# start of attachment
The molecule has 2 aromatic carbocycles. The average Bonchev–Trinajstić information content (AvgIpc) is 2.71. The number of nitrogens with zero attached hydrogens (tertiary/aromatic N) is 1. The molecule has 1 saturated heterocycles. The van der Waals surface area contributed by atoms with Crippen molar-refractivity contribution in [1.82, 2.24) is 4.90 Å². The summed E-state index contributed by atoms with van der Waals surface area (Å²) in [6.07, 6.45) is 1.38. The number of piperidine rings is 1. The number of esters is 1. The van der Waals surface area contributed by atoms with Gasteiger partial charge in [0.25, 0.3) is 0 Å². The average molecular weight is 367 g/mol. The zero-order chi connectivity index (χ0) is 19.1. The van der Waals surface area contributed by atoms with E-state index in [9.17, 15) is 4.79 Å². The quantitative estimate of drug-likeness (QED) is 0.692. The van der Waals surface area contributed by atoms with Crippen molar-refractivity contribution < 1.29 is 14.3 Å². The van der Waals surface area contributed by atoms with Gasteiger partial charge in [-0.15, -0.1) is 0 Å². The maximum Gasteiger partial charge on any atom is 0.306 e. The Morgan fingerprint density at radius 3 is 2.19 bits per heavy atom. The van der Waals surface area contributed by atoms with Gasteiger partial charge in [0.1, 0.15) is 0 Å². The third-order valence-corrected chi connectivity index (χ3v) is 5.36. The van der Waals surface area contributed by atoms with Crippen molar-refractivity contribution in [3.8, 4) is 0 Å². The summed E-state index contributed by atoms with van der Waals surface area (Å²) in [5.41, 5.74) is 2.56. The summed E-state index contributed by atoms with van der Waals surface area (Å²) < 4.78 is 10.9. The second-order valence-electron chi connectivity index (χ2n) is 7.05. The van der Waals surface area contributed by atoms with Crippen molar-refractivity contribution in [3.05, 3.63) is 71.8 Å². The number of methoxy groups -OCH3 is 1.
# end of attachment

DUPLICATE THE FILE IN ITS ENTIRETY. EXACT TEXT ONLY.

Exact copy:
The molecule has 2 aromatic carbocycles. The average Bonchev–Trinajstić information content (AvgIpc) is 2.71. The number of nitrogens with zero attached hydrogens (tertiary/aromatic N) is 1. The molecule has 1 saturated heterocycles. The van der Waals surface area contributed by atoms with Crippen molar-refractivity contribution in [1.82, 2.24) is 4.90 Å². The summed E-state index contributed by atoms with van der Waals surface area (Å²) in [6.07, 6.45) is 1.38. The number of piperidine rings is 1. The number of esters is 1. The van der Waals surface area contributed by atoms with Gasteiger partial charge in [0.25, 0.3) is 0 Å². The average molecular weight is 367 g/mol. The zero-order chi connectivity index (χ0) is 19.1. The van der Waals surface area contributed by atoms with E-state index in [9.17, 15) is 4.79 Å². The quantitative estimate of drug-likeness (QED) is 0.692. The van der Waals surface area contributed by atoms with Crippen molar-refractivity contribution < 1.29 is 14.3 Å². The van der Waals surface area contributed by atoms with Gasteiger partial charge in [-0.15, -0.1) is 0 Å². The maximum Gasteiger partial charge on any atom is 0.306 e. The Morgan fingerprint density at radius 3 is 2.19 bits per heavy atom. The van der Waals surface area contributed by atoms with Gasteiger partial charge in [0.1, 0.15) is 0 Å². The third-order valence-corrected chi connectivity index (χ3v) is 5.36. The van der Waals surface area contributed by atoms with Crippen molar-refractivity contribution in [3.8, 4) is 0 Å². The summed E-state index contributed by atoms with van der Waals surface area (Å²) in [5.41, 5.74) is 2.56. The summed E-state index contributed by atoms with van der Waals surface area (Å²) < 4.78 is 10.9. The second-order valence-electron chi connectivity index (χ2n) is 7.05. The van der Waals surface area contributed by atoms with Crippen molar-refractivity contribution in [3.05, 3.63) is 71.8 Å². The number of methoxy groups -OCH3 is 1.